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I’ve been talking a lot this week about food photography and getting better food shots. So today, I’d like to share with you a little tip I picked up at one of our last photo workshops. But first, let’s go over two things that are important to understand before you can use this tip: depth of field and selective focus. When it comes to photographing food, professional photographers often like to experiment with depth of field. Depth of field is the distance between the nearest and the farthest objects that appear to be in focus in your photograph. In landscape photography, for instance, you may want the flowers in your foreground to be in sharp focus as well as the mountains several miles away in the background. When everything in the photo is in focus, from a long distance away to right up close, you have a very large depth of field. At the other extreme would be a picture with a very shallow depth of field. To better understand shallow depth of field, take a look at the focus in these two food photographs…

Blurred Background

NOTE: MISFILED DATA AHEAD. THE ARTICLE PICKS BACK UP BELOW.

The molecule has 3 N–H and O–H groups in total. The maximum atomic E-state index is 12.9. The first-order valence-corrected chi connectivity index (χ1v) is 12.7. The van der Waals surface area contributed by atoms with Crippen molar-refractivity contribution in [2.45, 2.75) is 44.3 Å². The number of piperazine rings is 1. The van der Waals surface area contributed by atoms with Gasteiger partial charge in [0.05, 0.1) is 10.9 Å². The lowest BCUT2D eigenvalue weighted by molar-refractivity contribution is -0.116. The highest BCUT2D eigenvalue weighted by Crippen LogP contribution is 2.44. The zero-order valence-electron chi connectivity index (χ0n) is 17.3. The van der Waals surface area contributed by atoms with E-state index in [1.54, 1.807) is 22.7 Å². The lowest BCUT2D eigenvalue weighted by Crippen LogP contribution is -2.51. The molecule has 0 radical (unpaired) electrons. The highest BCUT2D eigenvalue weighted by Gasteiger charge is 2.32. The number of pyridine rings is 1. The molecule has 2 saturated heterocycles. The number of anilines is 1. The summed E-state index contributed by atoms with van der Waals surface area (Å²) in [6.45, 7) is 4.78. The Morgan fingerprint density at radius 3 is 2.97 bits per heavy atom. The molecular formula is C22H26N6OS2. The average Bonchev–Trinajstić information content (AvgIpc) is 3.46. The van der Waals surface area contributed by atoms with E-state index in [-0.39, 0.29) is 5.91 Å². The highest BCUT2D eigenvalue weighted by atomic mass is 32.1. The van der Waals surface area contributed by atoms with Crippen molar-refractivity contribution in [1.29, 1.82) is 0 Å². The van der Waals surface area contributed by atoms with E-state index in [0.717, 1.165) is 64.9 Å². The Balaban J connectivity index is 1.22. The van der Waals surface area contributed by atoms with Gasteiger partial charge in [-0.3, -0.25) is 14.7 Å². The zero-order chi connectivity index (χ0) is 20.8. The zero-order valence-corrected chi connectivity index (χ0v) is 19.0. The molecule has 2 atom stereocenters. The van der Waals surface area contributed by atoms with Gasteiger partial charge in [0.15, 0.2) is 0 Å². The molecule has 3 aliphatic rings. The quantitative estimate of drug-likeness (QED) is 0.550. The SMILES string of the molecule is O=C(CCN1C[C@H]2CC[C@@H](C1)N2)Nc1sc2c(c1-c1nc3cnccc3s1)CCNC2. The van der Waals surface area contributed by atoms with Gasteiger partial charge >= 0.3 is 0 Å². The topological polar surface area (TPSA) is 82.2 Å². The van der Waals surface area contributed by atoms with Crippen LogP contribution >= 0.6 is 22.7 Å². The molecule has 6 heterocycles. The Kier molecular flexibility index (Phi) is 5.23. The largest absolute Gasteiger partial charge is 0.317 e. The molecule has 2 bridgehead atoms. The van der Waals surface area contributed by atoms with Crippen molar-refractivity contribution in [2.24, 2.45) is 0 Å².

Notice in the first photo how the pastry is in sharp focus but the spoon and the cup right behind and beside it are blurred. And in the second photo how the bagel and jelly are in sharp focus but the pictures and picture frames on the counter behind it are so blurred they’re unrecognizable. This is done with a technique called selective focus. Selective focus reduces the zone of acceptable focus in your image throwing your foreground, your background, or both out of focus. Your selected object remains in focus, becomes isolated, and is highlighted as the point of interest. In food photography, this is great because you often have a lot of other distractions around your food that you don’t want to detract from your subject — other items on the table, other patrons sitting at the table next to you, etc. How much you blur the foreground and/or background depends on how isolated you want your subject to appear… and how unrecognizable you want the surroundings to be. My tip for you today, though, is one that will help you remember your camera settings if you have a digital SLR camera and you want to experiment with selective focus… This is a tip I picked up at one of our live photo workshops from an attendee. He said: Do you want 2 things in focus or 22? Meaning, do you want a very shallow depth of field with just two things in focus: a bagel and your plate? Or do you want a large depth of field with 22 things in focus — your plate plus the plates on the table next to you? If you want just a small number of things in focus, use a small f-stop number like f2.0 or f2.8. If you want a lot of your picture in focus, use a higher f-stop number like f22. Now clearly I don’t mean that f2.0 and f22 are the best settings for experimenting with depth of field. It’s just a simple way to remember that if you only want a few things in focus in your photo — with the background and foreground out of focus — then use a low f-stop number.  Higher f-stop numbers are used for larger depth of field. Point and shoot users can try experimenting with selective focus by putting their camera in Portrait Mode. The closer you can get to your subject and the farther the background is away from it, the more blurred effect you’ll see. — Lori Lori Allen Director, Great Escape Publishing P.S. Both of the photographs in this e-letter were taken by Turn Your Pictures Into Cash graduate, Kathy Burns-Millyard and are now up for sale on Shutterstock.com. Read an interview with Kathy where she reveals how she sells her photos as stock in our e-letter archives, here. [Editor’s Note: Learn more about how you can turn your pictures into cash in our free online newsletter The Right Way to Travel.  Sign up here today and we’ll send you a new report, Selling Photos for Cash: A Quick-Start Guide, completely FREE.]

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